There is a real place for drug therapy, however, for some sleep problems, some of the time -- especially when they are linked to mental problems, such as depression. But dependence on sleeping medicines night after night, for months at a time, is not the way to a good night's rest. Drug dependence, in fact, is eventually counter-productive, and often produces serious withdrawal symptoms -- including worsened insomnia -- when the medication is halted.
Dr. Wallace Mendelson, director of the Sleep Unit of the National Institute of Mental Health, and a well-known authority and author on sleeping pills and sleep (The Use and Misuse of Sleeping Pills, Plenum Medical Book Co.) and Dr. Richard Allen, co-director of the Baltimore Sleep Disorders Center, each warn about the use of sedatives or hypnotics, especially in older patients.
Allen notes that in the surveys conducted by Project Sleep more than half of the over-65 population complained of serious sleep problems. Sleeping pills are second only to cardiovascular medicines in usage among the elderly.
In addition, he says, "Maybe 40 percent of normal, noncomplaining elderly people suffer from a disorder that causes many arousals throughout the night plus daytime sleepiness," because of brief but repeated breathing stoppages. Drugs can make it worse -- even with potentially fatal results.
Mendelson notes that the class of drugs that includes Valium, Librium and Dalmane are "extremely long acting--50 to 100 hours. If you take one Dalmane nightly, you will have accumulated about 7 times the normal dose after two weeks. Moreover," he says, "people who know better than to take a sleeping pill and an alcoholic drink together might not realize that if they take the pill and 18 hours later have a drink, they are still mixing a sleeping pill with alcohol."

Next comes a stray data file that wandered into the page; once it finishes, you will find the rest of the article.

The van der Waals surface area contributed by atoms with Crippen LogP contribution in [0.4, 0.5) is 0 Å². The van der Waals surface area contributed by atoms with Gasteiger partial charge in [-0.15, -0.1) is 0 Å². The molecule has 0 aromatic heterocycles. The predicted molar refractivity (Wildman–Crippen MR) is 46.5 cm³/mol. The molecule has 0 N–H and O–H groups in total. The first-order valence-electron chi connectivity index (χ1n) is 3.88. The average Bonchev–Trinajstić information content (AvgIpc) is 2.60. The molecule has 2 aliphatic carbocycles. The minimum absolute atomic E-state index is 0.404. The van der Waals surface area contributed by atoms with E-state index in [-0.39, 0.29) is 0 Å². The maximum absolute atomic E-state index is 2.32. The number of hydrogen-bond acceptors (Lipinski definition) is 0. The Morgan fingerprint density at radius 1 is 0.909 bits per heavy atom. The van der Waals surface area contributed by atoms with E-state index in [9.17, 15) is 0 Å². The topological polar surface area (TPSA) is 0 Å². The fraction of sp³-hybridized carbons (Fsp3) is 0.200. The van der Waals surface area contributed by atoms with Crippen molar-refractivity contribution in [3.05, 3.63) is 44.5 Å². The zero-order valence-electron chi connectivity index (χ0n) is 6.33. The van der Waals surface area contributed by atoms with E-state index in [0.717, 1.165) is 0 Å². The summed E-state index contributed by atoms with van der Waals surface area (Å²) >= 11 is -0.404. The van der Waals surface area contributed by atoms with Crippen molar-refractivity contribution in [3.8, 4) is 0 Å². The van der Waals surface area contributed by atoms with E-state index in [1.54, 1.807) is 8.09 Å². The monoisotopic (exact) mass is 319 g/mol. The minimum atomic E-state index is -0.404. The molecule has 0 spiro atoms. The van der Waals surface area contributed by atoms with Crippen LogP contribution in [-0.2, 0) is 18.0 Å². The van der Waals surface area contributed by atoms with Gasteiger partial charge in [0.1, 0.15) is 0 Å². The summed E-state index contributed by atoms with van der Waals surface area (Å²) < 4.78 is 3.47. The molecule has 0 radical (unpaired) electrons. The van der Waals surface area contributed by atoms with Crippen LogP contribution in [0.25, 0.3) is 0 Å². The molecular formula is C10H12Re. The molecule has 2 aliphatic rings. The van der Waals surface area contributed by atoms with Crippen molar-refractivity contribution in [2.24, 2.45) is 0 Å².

Sleep disorders have been divided into a number of classes, with some 65 distinct sleep dysfunctions identified. More than half the people who seek help from sleep specialists complain of hypersomnia -- "inappropriate and undesirable sleepiness during waking hours," often apparently unrelated to the amount of sleep they get at night.
The piano teacher who couldn't sit still was suffering from a disorder called myoclonus. She was, without realizing it, being wakened 300 to 400 times a night by spontaneous muscle spasms. Her so-called "restless leg syndrome" during the day was a major tip-off to a sleep specialist.